SF: What was the first big thing that happened for your project?
Smoothwall Team: In 2001 we had our first “big” release. It added many new features and really got the project noticed. The most recent big thing was turning the project direction over to Neal Murphy in 2013.
SF: What helped make that happen?
Smoothwall Team: In 2009, Murphy started work on a friendly fork of Smoothwall. He spent five years greatly improving the build system, tweaking the UI to make it easier to understand, and updating most the underlying Open Source software packages. That’s why when Murphy took the reins in 2014, we merged most of this friendly fork into Smoothwall Express.
SF: What was the net result for that event?
Smoothwall Team: People around the world began to see that ordinary people could install and maintain a firewall to protect their networks. In the second case, Smoothwall Express became much easier for almost anyone to build. Version 3.1 was released in October, 2014. We’ve release two updates since.
SF: What is the next big thing for Smoothwall?
Smoothwall Team: I think the next big thing will be to restore Smoothwall’ relevance to the network security market. Most commodity firewall/routers do what Smoothwall set out to accomplish; it’s time for Smoothwall to
lead the way into the next 15 years of network security. Most businesses need email, web, fax, video security, multimedia, and other services; some home and SOHO users need some of those services too. Today’s ‘retired’ computers often contain far more memory and CPU power than Smoothwall needs and we intend to use it. We will make it easy for people to configure and run virtual machines on top of Smoothwall Express, with one service per VM.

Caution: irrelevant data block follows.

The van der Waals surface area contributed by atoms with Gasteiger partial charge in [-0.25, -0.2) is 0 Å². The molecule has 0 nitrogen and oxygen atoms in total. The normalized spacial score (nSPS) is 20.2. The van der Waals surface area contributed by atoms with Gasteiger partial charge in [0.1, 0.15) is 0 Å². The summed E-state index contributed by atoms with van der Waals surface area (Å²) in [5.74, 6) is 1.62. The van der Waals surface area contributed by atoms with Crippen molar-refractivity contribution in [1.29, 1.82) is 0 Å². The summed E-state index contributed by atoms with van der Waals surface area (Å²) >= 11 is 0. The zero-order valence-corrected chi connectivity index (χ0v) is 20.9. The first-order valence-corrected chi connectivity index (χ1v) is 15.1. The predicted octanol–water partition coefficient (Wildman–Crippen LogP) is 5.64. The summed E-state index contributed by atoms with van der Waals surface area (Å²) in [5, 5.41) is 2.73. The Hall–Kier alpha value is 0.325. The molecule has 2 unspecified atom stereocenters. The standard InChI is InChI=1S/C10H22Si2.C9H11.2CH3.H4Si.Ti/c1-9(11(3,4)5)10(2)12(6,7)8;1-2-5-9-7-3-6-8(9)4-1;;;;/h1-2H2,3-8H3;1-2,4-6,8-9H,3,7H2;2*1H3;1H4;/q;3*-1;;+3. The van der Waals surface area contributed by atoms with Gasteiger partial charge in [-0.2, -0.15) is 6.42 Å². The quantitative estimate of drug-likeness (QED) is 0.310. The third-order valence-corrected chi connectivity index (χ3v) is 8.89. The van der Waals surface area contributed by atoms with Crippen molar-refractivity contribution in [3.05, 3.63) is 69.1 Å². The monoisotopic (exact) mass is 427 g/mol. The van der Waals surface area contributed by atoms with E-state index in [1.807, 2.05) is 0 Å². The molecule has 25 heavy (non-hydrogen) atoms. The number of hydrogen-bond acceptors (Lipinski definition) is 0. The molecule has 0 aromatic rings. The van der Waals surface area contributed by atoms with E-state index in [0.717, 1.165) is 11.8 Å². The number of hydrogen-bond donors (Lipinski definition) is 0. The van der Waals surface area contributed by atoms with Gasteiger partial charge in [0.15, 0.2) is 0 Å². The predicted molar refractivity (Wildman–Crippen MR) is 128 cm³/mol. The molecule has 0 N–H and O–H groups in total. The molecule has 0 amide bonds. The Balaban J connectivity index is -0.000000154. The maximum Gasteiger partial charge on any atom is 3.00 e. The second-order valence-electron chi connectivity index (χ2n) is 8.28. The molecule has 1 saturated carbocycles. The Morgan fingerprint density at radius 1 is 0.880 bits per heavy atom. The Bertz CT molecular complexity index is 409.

SF: How long do you think that will take?
Smoothwall Team: It will take at least a year and probably won’t start for at least a year. There are still many latent problems, niggling things that aren’t right, inherited from previous versions that must be fixed. We’re not here just to add features ad infinitum. Smoothwall Express is a solid running, secure firewall, but we do have to take the time to fix things that are wrong. Once done, then we can move on to major feature changes.
SF: Do you have the resources you need to make that happen?
Smoothwall Team: Not quite yet. We’re rebuilding the development team and the team’s expertise. Over the years, updates lagged and enthusiasm for the project waned. Otherwise, SourceForge provides the central source management and product release controls. Smoothwall, Ltd. provides the server for the forum and website and some other data-related activities.
SF: If you had it to do over again, what would you do differently for Smoothwall?
Smoothwall Team: Publish the code in a public repo much sooner than we did. It took us a long time to do this.
SF: Why publish the code?
Smoothwall Team: It makes it easier for people to contribute when they can access the sources. In the early stages of Smoothwall Express, this was quite difficult.
SF: Is there anything else we should know?
Smoothwall Team: Since the initial release of Smoothwall, we are proud of the fact that it has been forked several times, and even the forks have been forked. We think that this shows the true power of Open Source and that we started something special with Smoothwall Express.
Even though it may seem like a one-man show at times, Smoothwall Express as a project and a community would fail without a dedicated core of volunteers who support users via the web forum, who maintain the forum (such as scrubbing spammers and scammers from the site), who stub their toes on and report bugs, who fix bugs, who write and proofread documentation, and even the cheerleaders who convince us to continue even when problems seem insurmountable.
Smoothwall is much more than a distributed ISO image; it’s also a group of people who want only to improve Smoothwall Express so new users don’t face the same old problems and few new ones.